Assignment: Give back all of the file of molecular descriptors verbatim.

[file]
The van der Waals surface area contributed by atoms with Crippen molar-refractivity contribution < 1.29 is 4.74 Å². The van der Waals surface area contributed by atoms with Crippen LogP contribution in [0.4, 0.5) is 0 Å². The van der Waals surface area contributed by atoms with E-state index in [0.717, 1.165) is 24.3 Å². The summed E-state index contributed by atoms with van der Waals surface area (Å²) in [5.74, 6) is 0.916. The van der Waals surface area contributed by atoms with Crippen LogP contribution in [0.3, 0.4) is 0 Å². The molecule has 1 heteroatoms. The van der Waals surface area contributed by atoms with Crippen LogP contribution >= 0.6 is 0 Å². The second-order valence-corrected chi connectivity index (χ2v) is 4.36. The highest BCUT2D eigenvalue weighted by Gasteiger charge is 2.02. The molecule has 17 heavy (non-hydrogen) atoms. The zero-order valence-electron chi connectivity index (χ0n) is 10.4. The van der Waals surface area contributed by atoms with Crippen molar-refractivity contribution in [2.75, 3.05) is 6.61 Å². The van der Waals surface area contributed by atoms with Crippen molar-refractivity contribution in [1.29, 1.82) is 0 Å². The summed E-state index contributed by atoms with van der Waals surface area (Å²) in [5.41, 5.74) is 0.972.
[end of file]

The van der Waals surface area contributed by atoms with Crippen molar-refractivity contribution < 1.29 is 4.74 Å². The van der Waals surface area contributed by atoms with Crippen LogP contribution in [0.4, 0.5) is 0 Å². The van der Waals surface area contributed by atoms with E-state index in [0.717, 1.165) is 24.3 Å². The summed E-state index contributed by atoms with van der Waals surface area (Å²) in [5.74, 6) is 0.916. The van der Waals surface area contributed by atoms with Crippen LogP contribution in [0.3, 0.4) is 0 Å². The molecule has 1 heteroatoms. The van der Waals surface area contributed by atoms with Crippen LogP contribution >= 0.6 is 0 Å². The second-order valence-corrected chi connectivity index (χ2v) is 4.36. The highest BCUT2D eigenvalue weighted by Gasteiger charge is 2.02. The molecule has 17 heavy (non-hydrogen) atoms. The zero-order valence-electron chi connectivity index (χ0n) is 10.4. The van der Waals surface area contributed by atoms with Crippen molar-refractivity contribution in [2.75, 3.05) is 6.61 Å². The van der Waals surface area contributed by atoms with Crippen molar-refractivity contribution in [1.29, 1.82) is 0 Å². The summed E-state index contributed by atoms with van der Waals surface area (Å²) in [5.41, 5.74) is 0.972.